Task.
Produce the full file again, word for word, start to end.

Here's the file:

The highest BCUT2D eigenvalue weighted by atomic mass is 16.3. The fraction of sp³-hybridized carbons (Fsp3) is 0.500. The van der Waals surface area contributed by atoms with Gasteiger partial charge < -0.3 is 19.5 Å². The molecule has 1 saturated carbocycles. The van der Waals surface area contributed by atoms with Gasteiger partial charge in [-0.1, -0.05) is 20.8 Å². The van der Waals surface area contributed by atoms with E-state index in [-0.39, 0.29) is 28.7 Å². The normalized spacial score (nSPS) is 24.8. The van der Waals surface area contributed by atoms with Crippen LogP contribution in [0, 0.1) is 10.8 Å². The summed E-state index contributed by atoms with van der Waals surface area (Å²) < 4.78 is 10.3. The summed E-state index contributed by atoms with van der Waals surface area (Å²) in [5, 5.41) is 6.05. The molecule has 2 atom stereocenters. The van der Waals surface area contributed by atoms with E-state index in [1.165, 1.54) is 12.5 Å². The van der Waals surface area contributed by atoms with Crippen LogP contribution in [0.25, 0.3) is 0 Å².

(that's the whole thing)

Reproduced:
The highest BCUT2D eigenvalue weighted by atomic mass is 16.3. The fraction of sp³-hybridized carbons (Fsp3) is 0.500. The van der Waals surface area contributed by atoms with Gasteiger partial charge < -0.3 is 19.5 Å². The molecule has 1 saturated carbocycles. The van der Waals surface area contributed by atoms with Gasteiger partial charge in [-0.1, -0.05) is 20.8 Å². The van der Waals surface area contributed by atoms with E-state index in [-0.39, 0.29) is 28.7 Å². The normalized spacial score (nSPS) is 24.8. The van der Waals surface area contributed by atoms with Crippen LogP contribution in [0, 0.1) is 10.8 Å². The summed E-state index contributed by atoms with van der Waals surface area (Å²) < 4.78 is 10.3. The summed E-state index contributed by atoms with van der Waals surface area (Å²) in [5, 5.41) is 6.05. The molecule has 2 atom stereocenters. The van der Waals surface area contributed by atoms with E-state index in [1.165, 1.54) is 12.5 Å². The van der Waals surface area contributed by atoms with Crippen LogP contribution in [0.25, 0.3) is 0 Å².